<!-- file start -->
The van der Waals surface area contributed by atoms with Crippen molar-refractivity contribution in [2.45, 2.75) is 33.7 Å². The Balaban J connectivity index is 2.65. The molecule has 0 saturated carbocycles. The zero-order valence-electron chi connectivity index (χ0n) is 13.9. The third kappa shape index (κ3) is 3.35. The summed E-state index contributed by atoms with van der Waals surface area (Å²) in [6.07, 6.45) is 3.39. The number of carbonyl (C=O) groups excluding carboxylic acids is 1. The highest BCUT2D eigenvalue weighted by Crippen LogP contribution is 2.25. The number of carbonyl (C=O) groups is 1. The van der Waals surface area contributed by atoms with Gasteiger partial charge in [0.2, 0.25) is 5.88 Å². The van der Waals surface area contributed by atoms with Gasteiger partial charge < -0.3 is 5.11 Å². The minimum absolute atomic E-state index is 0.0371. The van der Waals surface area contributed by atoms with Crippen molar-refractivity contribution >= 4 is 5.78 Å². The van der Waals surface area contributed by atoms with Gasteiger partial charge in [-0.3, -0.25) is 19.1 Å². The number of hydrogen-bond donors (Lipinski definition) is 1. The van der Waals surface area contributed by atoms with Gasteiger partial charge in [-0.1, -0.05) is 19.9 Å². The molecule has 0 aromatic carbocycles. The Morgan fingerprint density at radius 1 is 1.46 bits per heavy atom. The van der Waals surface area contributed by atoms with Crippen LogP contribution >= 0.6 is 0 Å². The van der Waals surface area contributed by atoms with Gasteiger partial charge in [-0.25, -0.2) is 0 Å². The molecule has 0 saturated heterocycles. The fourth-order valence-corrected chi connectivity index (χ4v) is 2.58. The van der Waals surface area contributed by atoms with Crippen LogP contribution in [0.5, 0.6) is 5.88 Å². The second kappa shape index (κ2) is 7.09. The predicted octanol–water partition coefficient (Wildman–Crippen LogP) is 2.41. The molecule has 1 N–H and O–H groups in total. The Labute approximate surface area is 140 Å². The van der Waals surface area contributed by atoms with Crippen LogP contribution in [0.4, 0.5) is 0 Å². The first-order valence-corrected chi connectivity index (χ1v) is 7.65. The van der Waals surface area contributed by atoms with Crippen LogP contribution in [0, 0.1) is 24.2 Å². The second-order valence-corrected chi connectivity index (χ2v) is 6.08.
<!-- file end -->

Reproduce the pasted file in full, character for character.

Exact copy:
The van der Waals surface area contributed by atoms with Crippen molar-refractivity contribution in [2.45, 2.75) is 33.7 Å². The Balaban J connectivity index is 2.65. The molecule has 0 saturated carbocycles. The zero-order valence-electron chi connectivity index (χ0n) is 13.9. The third kappa shape index (κ3) is 3.35. The summed E-state index contributed by atoms with van der Waals surface area (Å²) in [6.07, 6.45) is 3.39. The number of carbonyl (C=O) groups excluding carboxylic acids is 1. The highest BCUT2D eigenvalue weighted by Crippen LogP contribution is 2.25. The number of carbonyl (C=O) groups is 1. The van der Waals surface area contributed by atoms with Gasteiger partial charge in [0.2, 0.25) is 5.88 Å². The van der Waals surface area contributed by atoms with Gasteiger partial charge < -0.3 is 5.11 Å². The minimum absolute atomic E-state index is 0.0371. The van der Waals surface area contributed by atoms with Crippen molar-refractivity contribution >= 4 is 5.78 Å². The van der Waals surface area contributed by atoms with Gasteiger partial charge in [-0.3, -0.25) is 19.1 Å². The number of hydrogen-bond donors (Lipinski definition) is 1. The van der Waals surface area contributed by atoms with Gasteiger partial charge in [-0.1, -0.05) is 19.9 Å². The molecule has 0 aromatic carbocycles. The Morgan fingerprint density at radius 1 is 1.46 bits per heavy atom. The van der Waals surface area contributed by atoms with Crippen LogP contribution >= 0.6 is 0 Å². The van der Waals surface area contributed by atoms with Gasteiger partial charge in [-0.25, -0.2) is 0 Å². The molecule has 0 saturated heterocycles. The fourth-order valence-corrected chi connectivity index (χ4v) is 2.58. The van der Waals surface area contributed by atoms with Crippen LogP contribution in [0.5, 0.6) is 5.88 Å². The second kappa shape index (κ2) is 7.09. The predicted octanol–water partition coefficient (Wildman–Crippen LogP) is 2.41. The molecule has 1 N–H and O–H groups in total. The Labute approximate surface area is 140 Å². The van der Waals surface area contributed by atoms with Crippen LogP contribution in [0.4, 0.5) is 0 Å². The first-order valence-corrected chi connectivity index (χ1v) is 7.65. The van der Waals surface area contributed by atoms with Crippen LogP contribution in [0, 0.1) is 24.2 Å². The second-order valence-corrected chi connectivity index (χ2v) is 6.08.